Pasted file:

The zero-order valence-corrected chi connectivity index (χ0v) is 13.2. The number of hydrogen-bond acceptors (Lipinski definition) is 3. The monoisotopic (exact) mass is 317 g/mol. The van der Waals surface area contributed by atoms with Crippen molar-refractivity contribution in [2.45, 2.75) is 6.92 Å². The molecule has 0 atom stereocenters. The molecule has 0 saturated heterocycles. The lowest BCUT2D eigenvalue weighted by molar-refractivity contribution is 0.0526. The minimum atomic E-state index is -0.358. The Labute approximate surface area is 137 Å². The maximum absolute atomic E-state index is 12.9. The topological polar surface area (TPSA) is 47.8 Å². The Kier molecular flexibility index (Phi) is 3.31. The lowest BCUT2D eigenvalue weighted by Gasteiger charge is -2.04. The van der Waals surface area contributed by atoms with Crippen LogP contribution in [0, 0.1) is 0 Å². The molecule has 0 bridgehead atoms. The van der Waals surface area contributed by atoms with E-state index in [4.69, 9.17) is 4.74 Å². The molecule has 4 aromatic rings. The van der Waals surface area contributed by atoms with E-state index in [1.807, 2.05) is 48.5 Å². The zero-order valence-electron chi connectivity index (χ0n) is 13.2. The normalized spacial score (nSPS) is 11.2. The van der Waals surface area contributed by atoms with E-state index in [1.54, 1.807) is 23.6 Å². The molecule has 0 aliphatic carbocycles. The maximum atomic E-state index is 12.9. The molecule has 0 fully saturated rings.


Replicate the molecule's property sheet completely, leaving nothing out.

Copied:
The zero-order valence-corrected chi connectivity index (χ0v) is 13.2. The number of hydrogen-bond acceptors (Lipinski definition) is 3. The monoisotopic (exact) mass is 317 g/mol. The van der Waals surface area contributed by atoms with Crippen molar-refractivity contribution in [2.45, 2.75) is 6.92 Å². The molecule has 0 atom stereocenters. The molecule has 0 saturated heterocycles. The lowest BCUT2D eigenvalue weighted by molar-refractivity contribution is 0.0526. The minimum atomic E-state index is -0.358. The Labute approximate surface area is 137 Å². The maximum absolute atomic E-state index is 12.9. The topological polar surface area (TPSA) is 47.8 Å². The Kier molecular flexibility index (Phi) is 3.31. The lowest BCUT2D eigenvalue weighted by Gasteiger charge is -2.04. The van der Waals surface area contributed by atoms with Crippen LogP contribution in [0, 0.1) is 0 Å². The molecule has 0 bridgehead atoms. The van der Waals surface area contributed by atoms with E-state index in [4.69, 9.17) is 4.74 Å². The molecule has 4 aromatic rings. The van der Waals surface area contributed by atoms with E-state index in [1.807, 2.05) is 48.5 Å². The zero-order valence-electron chi connectivity index (χ0n) is 13.2. The normalized spacial score (nSPS) is 11.2. The van der Waals surface area contributed by atoms with E-state index in [1.54, 1.807) is 23.6 Å². The molecule has 0 aliphatic carbocycles. The maximum atomic E-state index is 12.9. The molecule has 0 fully saturated rings.